Author Archives: jeff

Freeware / Open Source Applications

I have decided to compile here a list of my favorite freeware/open source applications. For simplicity’s sake, I will limit the list to that software running on Windows since it remains the most prominent operating system.

You might be surprised to find there is a lot of freely available software that is as good, and sometime BETTER, than its commercial counterparts. No cost, no ads, no nagging (of course, consider donating to that software you find useful!). It’s a beautiful thing. Keep in mind, there are others out there; these just happen to be my favorites. I will likely revise this list in the future as I stumble upon new applications. Without further ado:

Office Suite: Open Office
Archive Utility: Zip Genius
Desktop Post-It Notes: AT Notes
Flow Charts: Dia
Media PC: Media Portal

Web Browser: Mozilla Firefox
Email Client: Mozilla Thunderbird
FTP Client: FileZilla (Firefox also has a very decent FTP extension)
SSH Client: Putty
Instant Messaging (ICQ, AOL, MSN, etc.): Gaim
Peer-to-Peer File Sharing: eMule
BitTorrent Client: Yet Another BitTorrent Client
Telephony (VoIP): Skype
Multi-Platform Desktop Control: Real VNC
Port Scanning: Nmap

Audio Editing: Audacity
Audio Encoding/CD-Ripping: Exact Audio Copy (EAC)
MP3 Stream Ripper: Stream Ripper
Video Encoding/Processing: Virtual Dub
Music/Video Player: Winamp
DVD Player: VideoLAN
Quicktime: Quicktime Alternative
RealPlayer: RealPlayer Alternative

Viewing/Converting Images: Irfanview
Image Editing: The Gimp
Image Viewing/Organizing: Picasa
PDF Viewer: Fox It PDF Reader
PDF Creator: PDF Creator
Web Authoring: Nvu
RGB Color Calculator/Matcher: Easy RGB

CD-DVD Software
Windows XP SlipStreaming Utility: Autostreamer
Display Audio CD Tracks as .wav Files in Explorer: CDFS.vxd
CD-R Identifier: CD Media Code Identifier
VideoCD: VCDgear
CD/DVD Burner: CD Burner XP
Video-DVD Ripping: DVD Decrypter
Video-DVD Copying: DVD Shrink
DVD-R Identifier: DVD Identifier
ISO Utility: ISO Buster
Virtual Drives: Daemon Tools

System Maintenance
Anti-Spyware: Microsoft AntiSpyware and Spybot
Anti-Virus: AVG Free Edition
File Backup Utility: SyncBack Freeware and Allway Sync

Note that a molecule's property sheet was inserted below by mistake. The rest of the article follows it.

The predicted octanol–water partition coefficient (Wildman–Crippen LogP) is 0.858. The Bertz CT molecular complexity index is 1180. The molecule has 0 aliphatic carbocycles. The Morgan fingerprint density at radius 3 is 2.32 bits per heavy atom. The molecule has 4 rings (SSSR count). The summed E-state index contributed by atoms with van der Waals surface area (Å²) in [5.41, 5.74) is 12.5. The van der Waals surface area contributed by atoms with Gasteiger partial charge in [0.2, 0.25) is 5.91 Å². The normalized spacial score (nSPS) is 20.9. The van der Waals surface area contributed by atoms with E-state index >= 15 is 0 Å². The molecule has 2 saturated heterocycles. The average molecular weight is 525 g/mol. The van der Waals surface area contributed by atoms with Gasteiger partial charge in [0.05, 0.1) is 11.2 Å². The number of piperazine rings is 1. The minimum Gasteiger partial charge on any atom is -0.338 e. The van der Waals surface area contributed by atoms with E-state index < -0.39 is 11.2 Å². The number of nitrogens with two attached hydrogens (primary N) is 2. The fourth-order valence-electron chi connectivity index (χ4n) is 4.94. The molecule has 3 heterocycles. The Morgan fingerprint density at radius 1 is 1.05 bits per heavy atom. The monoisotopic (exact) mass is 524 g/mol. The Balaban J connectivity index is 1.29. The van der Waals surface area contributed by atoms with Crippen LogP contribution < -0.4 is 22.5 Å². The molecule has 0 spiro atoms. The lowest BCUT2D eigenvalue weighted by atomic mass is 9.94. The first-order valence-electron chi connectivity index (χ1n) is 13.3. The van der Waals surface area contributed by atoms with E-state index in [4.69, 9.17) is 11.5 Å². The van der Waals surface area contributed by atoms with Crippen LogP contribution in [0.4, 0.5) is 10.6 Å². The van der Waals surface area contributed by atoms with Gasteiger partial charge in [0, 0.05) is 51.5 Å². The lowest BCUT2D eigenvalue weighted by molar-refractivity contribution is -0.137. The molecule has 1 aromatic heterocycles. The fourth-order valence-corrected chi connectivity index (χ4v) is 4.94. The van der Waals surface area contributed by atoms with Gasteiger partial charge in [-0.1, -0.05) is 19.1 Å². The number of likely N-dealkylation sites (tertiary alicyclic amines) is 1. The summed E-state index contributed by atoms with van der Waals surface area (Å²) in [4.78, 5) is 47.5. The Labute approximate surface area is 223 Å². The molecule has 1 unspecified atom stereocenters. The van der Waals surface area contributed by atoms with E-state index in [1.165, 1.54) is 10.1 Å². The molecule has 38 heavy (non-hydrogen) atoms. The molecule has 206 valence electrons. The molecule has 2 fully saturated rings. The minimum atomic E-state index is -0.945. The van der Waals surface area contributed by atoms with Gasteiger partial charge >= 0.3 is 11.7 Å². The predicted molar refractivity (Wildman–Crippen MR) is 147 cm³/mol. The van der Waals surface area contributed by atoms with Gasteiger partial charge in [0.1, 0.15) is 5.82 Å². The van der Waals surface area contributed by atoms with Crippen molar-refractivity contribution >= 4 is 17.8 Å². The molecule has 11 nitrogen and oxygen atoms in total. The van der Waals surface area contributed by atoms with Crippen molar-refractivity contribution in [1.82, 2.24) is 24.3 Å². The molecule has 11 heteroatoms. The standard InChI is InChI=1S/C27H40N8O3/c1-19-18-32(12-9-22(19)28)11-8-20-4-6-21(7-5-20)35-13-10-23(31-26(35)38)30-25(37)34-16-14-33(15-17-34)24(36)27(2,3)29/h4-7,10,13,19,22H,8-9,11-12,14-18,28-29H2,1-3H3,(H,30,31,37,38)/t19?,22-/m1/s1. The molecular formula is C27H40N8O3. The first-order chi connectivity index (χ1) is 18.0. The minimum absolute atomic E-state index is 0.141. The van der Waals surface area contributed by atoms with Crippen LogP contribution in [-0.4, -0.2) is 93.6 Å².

Hard Drive Imaging: SelfImage
Floppy Imaging: RawWrite
Hard Drive Fitness: IBM Hard Drive Fitness Test
Disk and Data Recovery: ResQPro
Restore Deleted Files: Restoration

Tweaking and Miscellany
System Information: Belarc Advisor and CPU-Z
Benchmarking, 3D Peformance: 3DMark
Benchmarking, Application Performance: PCMark
Benchmarking, Hard Drive: HD Tach
Hard Drive Temperature: Hard Drive Thermometer
Monitor and Control Motherboard: Motherboard Monitor
Memory Diagnostic: MemTest86
Boot Analyzer/Cleaner: BootVIS
Disk Wiper: Darik’s Boot and Nuke
Partition Manager: Ranish
Windows Process Management: Itt Bitty Process Manager
File Encryption: Cypherix
Tweak Windows XP: TweakUI
Find Out What Program is Locking a File: WhoLockMe?

For All Those Times You’re Using Your Computer Outside: Anti-Mosquito

And don’t forget the ultimate open source software: Linux and it’s myriad components. Feel like taking the plunge? I’d recommend Ubuntu. It’s a cinch to get up and running.

Maritime Terrorists

So a company named Dubai Ports World is based in the United Arab Emirates and wants to buy six U.S. ports. We’re opening our borders to terrorists. Everybody run.

It’s funny–well, laughable, anyway–how we can outwardly hold American ideals to be so important to us only to roll over on them at the slightest whim. We should try to remember that the ports in question are privately owned by Britain’s P&O shipping company. I’d be willing to bet that P&O does not base its business decisions on the ill-informed American public’s image of an ideal business partner (good thing, too). No, I would be willing to bet P&O bases its business decisions on profit, that omnipresent, ever-powerful motivator serving as the backbone of capitalism. You remember capitalism, don’t you?